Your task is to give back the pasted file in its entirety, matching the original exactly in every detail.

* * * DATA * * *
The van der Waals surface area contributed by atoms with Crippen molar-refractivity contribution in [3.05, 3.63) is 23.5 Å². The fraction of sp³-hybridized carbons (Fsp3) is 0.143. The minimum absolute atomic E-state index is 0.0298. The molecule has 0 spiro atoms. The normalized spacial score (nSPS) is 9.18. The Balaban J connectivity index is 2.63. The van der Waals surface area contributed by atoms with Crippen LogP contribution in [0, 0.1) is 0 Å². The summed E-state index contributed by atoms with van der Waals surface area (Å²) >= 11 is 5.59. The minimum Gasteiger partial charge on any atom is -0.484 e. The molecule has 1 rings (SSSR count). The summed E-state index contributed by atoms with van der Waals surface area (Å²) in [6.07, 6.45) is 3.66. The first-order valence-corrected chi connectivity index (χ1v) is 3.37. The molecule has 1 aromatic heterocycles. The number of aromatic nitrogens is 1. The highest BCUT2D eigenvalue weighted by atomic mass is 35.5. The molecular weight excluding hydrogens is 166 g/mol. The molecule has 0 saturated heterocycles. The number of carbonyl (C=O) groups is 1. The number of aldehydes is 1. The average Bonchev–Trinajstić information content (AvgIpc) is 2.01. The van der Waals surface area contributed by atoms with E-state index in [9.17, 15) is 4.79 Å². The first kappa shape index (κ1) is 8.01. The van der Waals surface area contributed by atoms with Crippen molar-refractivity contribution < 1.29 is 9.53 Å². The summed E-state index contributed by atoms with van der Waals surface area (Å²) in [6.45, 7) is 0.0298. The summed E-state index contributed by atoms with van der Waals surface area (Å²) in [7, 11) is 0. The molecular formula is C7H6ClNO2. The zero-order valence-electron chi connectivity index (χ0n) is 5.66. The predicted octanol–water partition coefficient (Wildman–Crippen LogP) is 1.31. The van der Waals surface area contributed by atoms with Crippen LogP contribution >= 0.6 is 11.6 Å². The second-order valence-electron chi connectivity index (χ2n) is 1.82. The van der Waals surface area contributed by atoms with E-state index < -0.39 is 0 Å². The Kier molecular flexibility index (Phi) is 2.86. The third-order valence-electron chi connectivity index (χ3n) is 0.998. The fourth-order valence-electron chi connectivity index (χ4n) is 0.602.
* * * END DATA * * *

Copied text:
The van der Waals surface area contributed by atoms with Crippen molar-refractivity contribution in [3.05, 3.63) is 23.5 Å². The fraction of sp³-hybridized carbons (Fsp3) is 0.143. The minimum absolute atomic E-state index is 0.0298. The molecule has 0 spiro atoms. The normalized spacial score (nSPS) is 9.18. The Balaban J connectivity index is 2.63. The van der Waals surface area contributed by atoms with Crippen LogP contribution in [0, 0.1) is 0 Å². The summed E-state index contributed by atoms with van der Waals surface area (Å²) >= 11 is 5.59. The minimum Gasteiger partial charge on any atom is -0.484 e. The molecule has 1 rings (SSSR count). The summed E-state index contributed by atoms with van der Waals surface area (Å²) in [6.07, 6.45) is 3.66. The first-order valence-corrected chi connectivity index (χ1v) is 3.37. The molecule has 1 aromatic heterocycles. The number of aromatic nitrogens is 1. The highest BCUT2D eigenvalue weighted by atomic mass is 35.5. The molecular weight excluding hydrogens is 166 g/mol. The molecule has 0 saturated heterocycles. The number of carbonyl (C=O) groups is 1. The number of aldehydes is 1. The average Bonchev–Trinajstić information content (AvgIpc) is 2.01. The van der Waals surface area contributed by atoms with E-state index in [9.17, 15) is 4.79 Å². The first kappa shape index (κ1) is 8.01. The van der Waals surface area contributed by atoms with Crippen molar-refractivity contribution < 1.29 is 9.53 Å². The summed E-state index contributed by atoms with van der Waals surface area (Å²) in [6.45, 7) is 0.0298. The summed E-state index contributed by atoms with van der Waals surface area (Å²) in [7, 11) is 0. The molecular formula is C7H6ClNO2. The zero-order valence-electron chi connectivity index (χ0n) is 5.66. The predicted octanol–water partition coefficient (Wildman–Crippen LogP) is 1.31. The van der Waals surface area contributed by atoms with Crippen LogP contribution >= 0.6 is 11.6 Å². The second-order valence-electron chi connectivity index (χ2n) is 1.82. The van der Waals surface area contributed by atoms with E-state index < -0.39 is 0 Å². The Kier molecular flexibility index (Phi) is 2.86. The third-order valence-electron chi connectivity index (χ3n) is 0.998. The fourth-order valence-electron chi connectivity index (χ4n) is 0.602.